The intellectual clash between empiricism and rationalism creates a dilemma for all social scientists. Empiricism holds that people learn their values and that values are therefore relative. I consider myself an empiricist, but I accept the rationalist idea that there are universal truths about right and wrong.

I’m not in the least interested, for example, in transcending my disgust with, or taking a value-neutral stance about genocide in Germany of the 1940s, or in Cambodia of the

1970s, or in Bosnia and Rwanda of the 1990s, or in Sudan in 2010. I can never say that the Aztec practice of sacrificing thousands of captured prisoners was just another religious practice that one has to tolerate to be a good cultural relativist. No one has ever found a satisfactory way out of this rationalist-empiricist dilemma. As a practical matter, I recognize that both rationalism and empiricism have contributed to our current understanding of the diversity of human behavior.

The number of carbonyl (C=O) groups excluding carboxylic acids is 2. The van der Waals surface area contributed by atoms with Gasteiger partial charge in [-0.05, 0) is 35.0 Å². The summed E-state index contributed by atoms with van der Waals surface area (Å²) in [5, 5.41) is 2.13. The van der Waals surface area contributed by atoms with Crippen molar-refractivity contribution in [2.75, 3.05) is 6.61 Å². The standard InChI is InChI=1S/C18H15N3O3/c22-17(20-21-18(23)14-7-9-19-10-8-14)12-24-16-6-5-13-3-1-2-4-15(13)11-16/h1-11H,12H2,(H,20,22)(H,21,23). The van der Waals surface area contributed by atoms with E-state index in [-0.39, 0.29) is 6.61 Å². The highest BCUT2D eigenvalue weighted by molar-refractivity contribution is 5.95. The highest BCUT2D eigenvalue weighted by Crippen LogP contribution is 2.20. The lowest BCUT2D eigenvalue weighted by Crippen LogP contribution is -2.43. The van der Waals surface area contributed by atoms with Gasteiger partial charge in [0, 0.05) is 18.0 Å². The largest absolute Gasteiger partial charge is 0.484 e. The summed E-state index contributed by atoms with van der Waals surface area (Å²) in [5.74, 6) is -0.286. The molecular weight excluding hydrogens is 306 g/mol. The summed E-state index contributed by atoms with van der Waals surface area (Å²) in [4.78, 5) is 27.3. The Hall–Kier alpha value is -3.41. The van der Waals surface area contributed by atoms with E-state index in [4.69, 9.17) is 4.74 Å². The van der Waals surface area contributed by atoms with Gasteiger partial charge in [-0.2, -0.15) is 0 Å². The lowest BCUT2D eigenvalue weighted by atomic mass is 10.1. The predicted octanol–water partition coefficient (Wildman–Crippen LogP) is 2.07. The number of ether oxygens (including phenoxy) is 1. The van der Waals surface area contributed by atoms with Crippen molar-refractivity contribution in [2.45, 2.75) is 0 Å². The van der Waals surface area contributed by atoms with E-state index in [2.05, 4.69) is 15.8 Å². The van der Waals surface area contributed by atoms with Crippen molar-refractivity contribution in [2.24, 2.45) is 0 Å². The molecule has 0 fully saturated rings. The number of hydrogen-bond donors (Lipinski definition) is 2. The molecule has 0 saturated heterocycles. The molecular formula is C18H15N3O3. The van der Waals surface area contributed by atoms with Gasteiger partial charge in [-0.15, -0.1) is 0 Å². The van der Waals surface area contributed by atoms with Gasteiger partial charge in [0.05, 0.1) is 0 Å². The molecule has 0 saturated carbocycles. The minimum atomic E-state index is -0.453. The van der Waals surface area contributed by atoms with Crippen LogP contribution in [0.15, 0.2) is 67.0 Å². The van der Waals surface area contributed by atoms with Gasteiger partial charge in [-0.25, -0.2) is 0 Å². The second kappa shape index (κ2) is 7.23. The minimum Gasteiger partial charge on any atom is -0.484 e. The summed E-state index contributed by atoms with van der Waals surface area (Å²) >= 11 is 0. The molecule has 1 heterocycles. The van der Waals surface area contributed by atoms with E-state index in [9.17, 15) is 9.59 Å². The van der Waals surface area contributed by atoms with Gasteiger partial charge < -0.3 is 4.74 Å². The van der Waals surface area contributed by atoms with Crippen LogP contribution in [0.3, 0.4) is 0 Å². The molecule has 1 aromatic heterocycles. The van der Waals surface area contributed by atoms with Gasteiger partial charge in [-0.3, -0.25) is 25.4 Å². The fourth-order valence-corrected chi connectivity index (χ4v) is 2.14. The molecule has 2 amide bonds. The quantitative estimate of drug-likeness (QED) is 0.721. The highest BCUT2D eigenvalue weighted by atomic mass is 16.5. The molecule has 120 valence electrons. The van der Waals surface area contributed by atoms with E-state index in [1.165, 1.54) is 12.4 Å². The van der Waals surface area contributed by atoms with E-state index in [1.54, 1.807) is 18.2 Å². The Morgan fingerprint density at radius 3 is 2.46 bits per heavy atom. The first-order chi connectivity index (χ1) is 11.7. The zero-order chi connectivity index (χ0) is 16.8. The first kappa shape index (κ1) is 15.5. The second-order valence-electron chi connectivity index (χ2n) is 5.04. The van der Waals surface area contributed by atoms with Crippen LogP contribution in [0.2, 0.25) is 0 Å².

Modern social science has its roots in the empiricists of the French and Scottish Enlightenment. The early empiricists of the period, like David Hume, looked outside the human mind, to human behavior and experience, for answers to questions about human differences. They made the idea of a mechanistic science of humanity as plausible as the idea of a mechanistic science of other natural phenomena.

In the rest of this chapter, I outline the assumptions of the scientific method and how they apply to the study of human thought and behavior in the social sciences today.

< Prev   CONTENTS   Source   Next >